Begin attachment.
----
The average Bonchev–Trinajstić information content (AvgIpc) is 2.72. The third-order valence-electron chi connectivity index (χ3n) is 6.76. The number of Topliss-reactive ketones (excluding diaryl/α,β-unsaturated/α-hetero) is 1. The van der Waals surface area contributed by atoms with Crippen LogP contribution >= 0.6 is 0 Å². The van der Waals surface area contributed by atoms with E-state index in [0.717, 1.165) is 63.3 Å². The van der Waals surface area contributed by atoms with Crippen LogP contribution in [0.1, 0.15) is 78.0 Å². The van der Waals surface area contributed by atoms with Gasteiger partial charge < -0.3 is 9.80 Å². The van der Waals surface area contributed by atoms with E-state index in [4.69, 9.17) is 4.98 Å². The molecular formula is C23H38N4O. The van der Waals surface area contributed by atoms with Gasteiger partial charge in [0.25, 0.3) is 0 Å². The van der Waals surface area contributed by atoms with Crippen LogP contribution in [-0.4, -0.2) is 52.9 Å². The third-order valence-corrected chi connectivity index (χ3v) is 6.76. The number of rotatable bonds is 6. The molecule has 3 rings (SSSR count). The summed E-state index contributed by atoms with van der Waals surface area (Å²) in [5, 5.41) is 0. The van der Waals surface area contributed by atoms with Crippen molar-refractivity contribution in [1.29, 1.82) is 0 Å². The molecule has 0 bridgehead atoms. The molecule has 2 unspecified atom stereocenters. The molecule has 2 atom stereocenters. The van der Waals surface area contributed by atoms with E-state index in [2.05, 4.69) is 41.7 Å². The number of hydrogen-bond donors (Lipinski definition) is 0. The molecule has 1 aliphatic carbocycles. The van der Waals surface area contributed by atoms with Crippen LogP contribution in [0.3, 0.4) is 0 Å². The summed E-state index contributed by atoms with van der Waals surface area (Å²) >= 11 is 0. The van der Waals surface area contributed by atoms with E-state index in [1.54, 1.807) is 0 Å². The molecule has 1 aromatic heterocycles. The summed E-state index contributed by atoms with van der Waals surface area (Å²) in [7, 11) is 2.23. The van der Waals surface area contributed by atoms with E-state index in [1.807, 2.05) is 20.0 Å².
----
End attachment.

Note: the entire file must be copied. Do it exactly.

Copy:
The average Bonchev–Trinajstić information content (AvgIpc) is 2.72. The third-order valence-electron chi connectivity index (χ3n) is 6.76. The number of Topliss-reactive ketones (excluding diaryl/α,β-unsaturated/α-hetero) is 1. The van der Waals surface area contributed by atoms with Crippen LogP contribution >= 0.6 is 0 Å². The van der Waals surface area contributed by atoms with E-state index in [0.717, 1.165) is 63.3 Å². The van der Waals surface area contributed by atoms with Crippen LogP contribution in [0.1, 0.15) is 78.0 Å². The van der Waals surface area contributed by atoms with Gasteiger partial charge < -0.3 is 9.80 Å². The van der Waals surface area contributed by atoms with E-state index in [4.69, 9.17) is 4.98 Å². The molecular formula is C23H38N4O. The van der Waals surface area contributed by atoms with Gasteiger partial charge in [0.25, 0.3) is 0 Å². The van der Waals surface area contributed by atoms with Crippen LogP contribution in [-0.4, -0.2) is 52.9 Å². The third-order valence-corrected chi connectivity index (χ3v) is 6.76. The number of rotatable bonds is 6. The molecule has 3 rings (SSSR count). The summed E-state index contributed by atoms with van der Waals surface area (Å²) in [5, 5.41) is 0. The van der Waals surface area contributed by atoms with Crippen molar-refractivity contribution in [1.29, 1.82) is 0 Å². The molecule has 0 bridgehead atoms. The molecule has 2 unspecified atom stereocenters. The molecule has 2 atom stereocenters. The van der Waals surface area contributed by atoms with E-state index in [2.05, 4.69) is 41.7 Å². The number of hydrogen-bond donors (Lipinski definition) is 0. The molecule has 1 aliphatic carbocycles. The van der Waals surface area contributed by atoms with Crippen LogP contribution in [0.3, 0.4) is 0 Å². The summed E-state index contributed by atoms with van der Waals surface area (Å²) >= 11 is 0. The van der Waals surface area contributed by atoms with E-state index in [1.54, 1.807) is 0 Å². The molecule has 1 aromatic heterocycles. The summed E-state index contributed by atoms with van der Waals surface area (Å²) in [7, 11) is 2.23. The van der Waals surface area contributed by atoms with E-state index in [1.807, 2.05) is 20.0 Å².